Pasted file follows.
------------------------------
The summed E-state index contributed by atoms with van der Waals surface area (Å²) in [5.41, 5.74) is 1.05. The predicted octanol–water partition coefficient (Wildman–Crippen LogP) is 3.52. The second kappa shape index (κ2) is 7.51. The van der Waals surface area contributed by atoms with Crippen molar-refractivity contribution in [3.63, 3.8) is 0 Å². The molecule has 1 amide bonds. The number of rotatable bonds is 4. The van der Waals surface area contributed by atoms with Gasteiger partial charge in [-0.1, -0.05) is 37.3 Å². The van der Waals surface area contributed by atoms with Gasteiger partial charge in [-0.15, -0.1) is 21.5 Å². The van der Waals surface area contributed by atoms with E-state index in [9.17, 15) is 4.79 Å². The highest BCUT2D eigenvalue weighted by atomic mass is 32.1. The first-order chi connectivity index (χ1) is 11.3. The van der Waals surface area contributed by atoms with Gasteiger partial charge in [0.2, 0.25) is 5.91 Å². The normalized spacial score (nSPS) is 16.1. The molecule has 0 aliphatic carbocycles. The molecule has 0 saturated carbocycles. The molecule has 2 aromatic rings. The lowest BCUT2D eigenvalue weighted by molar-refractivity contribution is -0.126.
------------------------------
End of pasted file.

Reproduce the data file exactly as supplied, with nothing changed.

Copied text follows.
The summed E-state index contributed by atoms with van der Waals surface area (Å²) in [5.41, 5.74) is 1.05. The predicted octanol–water partition coefficient (Wildman–Crippen LogP) is 3.52. The second kappa shape index (κ2) is 7.51. The van der Waals surface area contributed by atoms with Crippen molar-refractivity contribution in [3.63, 3.8) is 0 Å². The molecule has 1 amide bonds. The number of rotatable bonds is 4. The van der Waals surface area contributed by atoms with Gasteiger partial charge in [-0.1, -0.05) is 37.3 Å². The van der Waals surface area contributed by atoms with Gasteiger partial charge in [-0.15, -0.1) is 21.5 Å². The van der Waals surface area contributed by atoms with E-state index in [9.17, 15) is 4.79 Å². The highest BCUT2D eigenvalue weighted by atomic mass is 32.1. The first-order chi connectivity index (χ1) is 11.3. The van der Waals surface area contributed by atoms with Gasteiger partial charge in [0.2, 0.25) is 5.91 Å². The normalized spacial score (nSPS) is 16.1. The molecule has 0 aliphatic carbocycles. The molecule has 0 saturated carbocycles. The molecule has 2 aromatic rings. The lowest BCUT2D eigenvalue weighted by molar-refractivity contribution is -0.126.